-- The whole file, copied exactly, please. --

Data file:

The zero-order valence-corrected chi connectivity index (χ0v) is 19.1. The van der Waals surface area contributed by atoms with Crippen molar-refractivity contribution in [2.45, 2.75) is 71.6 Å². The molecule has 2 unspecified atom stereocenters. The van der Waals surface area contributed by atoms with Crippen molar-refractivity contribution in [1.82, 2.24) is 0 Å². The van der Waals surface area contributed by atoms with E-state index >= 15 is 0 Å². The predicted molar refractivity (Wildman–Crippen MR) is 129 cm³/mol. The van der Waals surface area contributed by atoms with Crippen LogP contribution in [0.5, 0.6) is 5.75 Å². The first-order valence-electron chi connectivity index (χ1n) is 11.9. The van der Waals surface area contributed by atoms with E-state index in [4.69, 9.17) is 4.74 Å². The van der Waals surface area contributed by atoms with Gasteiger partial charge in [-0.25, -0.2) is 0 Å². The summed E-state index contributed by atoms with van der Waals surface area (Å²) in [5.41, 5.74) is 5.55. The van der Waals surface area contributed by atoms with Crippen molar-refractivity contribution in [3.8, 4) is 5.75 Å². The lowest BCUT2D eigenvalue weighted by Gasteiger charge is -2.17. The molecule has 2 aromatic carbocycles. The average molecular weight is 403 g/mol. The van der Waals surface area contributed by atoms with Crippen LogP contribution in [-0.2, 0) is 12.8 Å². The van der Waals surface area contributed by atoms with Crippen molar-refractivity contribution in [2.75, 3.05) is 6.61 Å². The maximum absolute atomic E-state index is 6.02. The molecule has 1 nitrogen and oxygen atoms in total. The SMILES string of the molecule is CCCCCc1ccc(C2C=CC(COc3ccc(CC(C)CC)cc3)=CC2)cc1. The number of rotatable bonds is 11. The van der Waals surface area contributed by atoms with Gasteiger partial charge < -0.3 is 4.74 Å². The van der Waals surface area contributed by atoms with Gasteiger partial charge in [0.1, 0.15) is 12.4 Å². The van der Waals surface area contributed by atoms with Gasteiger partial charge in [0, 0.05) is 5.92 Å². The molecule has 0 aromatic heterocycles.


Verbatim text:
The zero-order valence-corrected chi connectivity index (χ0v) is 19.1. The van der Waals surface area contributed by atoms with Crippen molar-refractivity contribution in [2.45, 2.75) is 71.6 Å². The molecule has 2 unspecified atom stereocenters. The van der Waals surface area contributed by atoms with Crippen molar-refractivity contribution in [1.82, 2.24) is 0 Å². The van der Waals surface area contributed by atoms with E-state index >= 15 is 0 Å². The predicted molar refractivity (Wildman–Crippen MR) is 129 cm³/mol. The van der Waals surface area contributed by atoms with Crippen LogP contribution in [0.5, 0.6) is 5.75 Å². The first-order valence-electron chi connectivity index (χ1n) is 11.9. The van der Waals surface area contributed by atoms with E-state index in [4.69, 9.17) is 4.74 Å². The van der Waals surface area contributed by atoms with Gasteiger partial charge in [-0.25, -0.2) is 0 Å². The summed E-state index contributed by atoms with van der Waals surface area (Å²) in [5.41, 5.74) is 5.55. The van der Waals surface area contributed by atoms with Crippen molar-refractivity contribution in [3.8, 4) is 5.75 Å². The lowest BCUT2D eigenvalue weighted by Gasteiger charge is -2.17. The molecule has 2 aromatic carbocycles. The average molecular weight is 403 g/mol. The van der Waals surface area contributed by atoms with Crippen LogP contribution in [-0.2, 0) is 12.8 Å². The van der Waals surface area contributed by atoms with Crippen molar-refractivity contribution in [2.75, 3.05) is 6.61 Å². The maximum absolute atomic E-state index is 6.02. The molecule has 1 nitrogen and oxygen atoms in total. The SMILES string of the molecule is CCCCCc1ccc(C2C=CC(COc3ccc(CC(C)CC)cc3)=CC2)cc1. The number of rotatable bonds is 11. The van der Waals surface area contributed by atoms with Gasteiger partial charge < -0.3 is 4.74 Å². The van der Waals surface area contributed by atoms with Gasteiger partial charge in [0.1, 0.15) is 12.4 Å². The van der Waals surface area contributed by atoms with Gasteiger partial charge in [0, 0.05) is 5.92 Å². The molecule has 0 aromatic heterocycles.